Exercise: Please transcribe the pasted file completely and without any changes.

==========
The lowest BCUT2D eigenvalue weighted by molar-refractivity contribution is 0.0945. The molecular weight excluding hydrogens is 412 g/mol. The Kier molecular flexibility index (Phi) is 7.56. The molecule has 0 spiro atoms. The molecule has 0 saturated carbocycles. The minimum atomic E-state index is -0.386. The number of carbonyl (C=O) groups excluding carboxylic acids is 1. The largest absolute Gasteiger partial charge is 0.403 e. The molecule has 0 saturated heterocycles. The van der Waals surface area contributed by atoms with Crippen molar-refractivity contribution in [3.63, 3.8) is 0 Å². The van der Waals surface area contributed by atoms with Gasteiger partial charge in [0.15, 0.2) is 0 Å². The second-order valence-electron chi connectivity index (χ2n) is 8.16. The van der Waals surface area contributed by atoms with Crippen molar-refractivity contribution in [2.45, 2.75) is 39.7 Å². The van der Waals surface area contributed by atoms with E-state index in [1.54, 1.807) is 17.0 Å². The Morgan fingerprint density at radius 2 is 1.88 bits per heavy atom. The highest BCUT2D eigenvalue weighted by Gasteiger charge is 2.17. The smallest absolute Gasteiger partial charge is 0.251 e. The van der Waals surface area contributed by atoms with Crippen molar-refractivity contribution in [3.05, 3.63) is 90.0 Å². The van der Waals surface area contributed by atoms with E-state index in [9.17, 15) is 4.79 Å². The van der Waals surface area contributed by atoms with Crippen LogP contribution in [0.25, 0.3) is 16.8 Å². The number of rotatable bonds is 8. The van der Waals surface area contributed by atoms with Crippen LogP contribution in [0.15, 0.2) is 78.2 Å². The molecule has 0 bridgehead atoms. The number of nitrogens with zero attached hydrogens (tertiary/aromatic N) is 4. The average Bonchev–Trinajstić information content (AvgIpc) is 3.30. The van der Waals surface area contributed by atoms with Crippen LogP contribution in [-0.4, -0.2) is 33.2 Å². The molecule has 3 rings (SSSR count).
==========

The lowest BCUT2D eigenvalue weighted by molar-refractivity contribution is 0.0945. The molecular weight excluding hydrogens is 412 g/mol. The Kier molecular flexibility index (Phi) is 7.56. The molecule has 0 spiro atoms. The molecule has 0 saturated carbocycles. The minimum atomic E-state index is -0.386. The number of carbonyl (C=O) groups excluding carboxylic acids is 1. The largest absolute Gasteiger partial charge is 0.403 e. The molecule has 0 saturated heterocycles. The van der Waals surface area contributed by atoms with Crippen molar-refractivity contribution in [3.63, 3.8) is 0 Å². The van der Waals surface area contributed by atoms with Gasteiger partial charge in [0.15, 0.2) is 0 Å². The second-order valence-electron chi connectivity index (χ2n) is 8.16. The van der Waals surface area contributed by atoms with Crippen molar-refractivity contribution in [2.45, 2.75) is 39.7 Å². The van der Waals surface area contributed by atoms with E-state index in [1.54, 1.807) is 17.0 Å². The Morgan fingerprint density at radius 2 is 1.88 bits per heavy atom. The highest BCUT2D eigenvalue weighted by Gasteiger charge is 2.17. The smallest absolute Gasteiger partial charge is 0.251 e. The van der Waals surface area contributed by atoms with Crippen molar-refractivity contribution in [3.05, 3.63) is 90.0 Å². The van der Waals surface area contributed by atoms with E-state index in [9.17, 15) is 4.79 Å². The van der Waals surface area contributed by atoms with Crippen LogP contribution in [0.25, 0.3) is 16.8 Å². The number of rotatable bonds is 8. The van der Waals surface area contributed by atoms with Crippen LogP contribution in [0.15, 0.2) is 78.2 Å². The molecule has 0 bridgehead atoms. The number of nitrogens with zero attached hydrogens (tertiary/aromatic N) is 4. The average Bonchev–Trinajstić information content (AvgIpc) is 3.30. The van der Waals surface area contributed by atoms with Crippen LogP contribution in [-0.4, -0.2) is 33.2 Å². The molecule has 3 rings (SSSR count).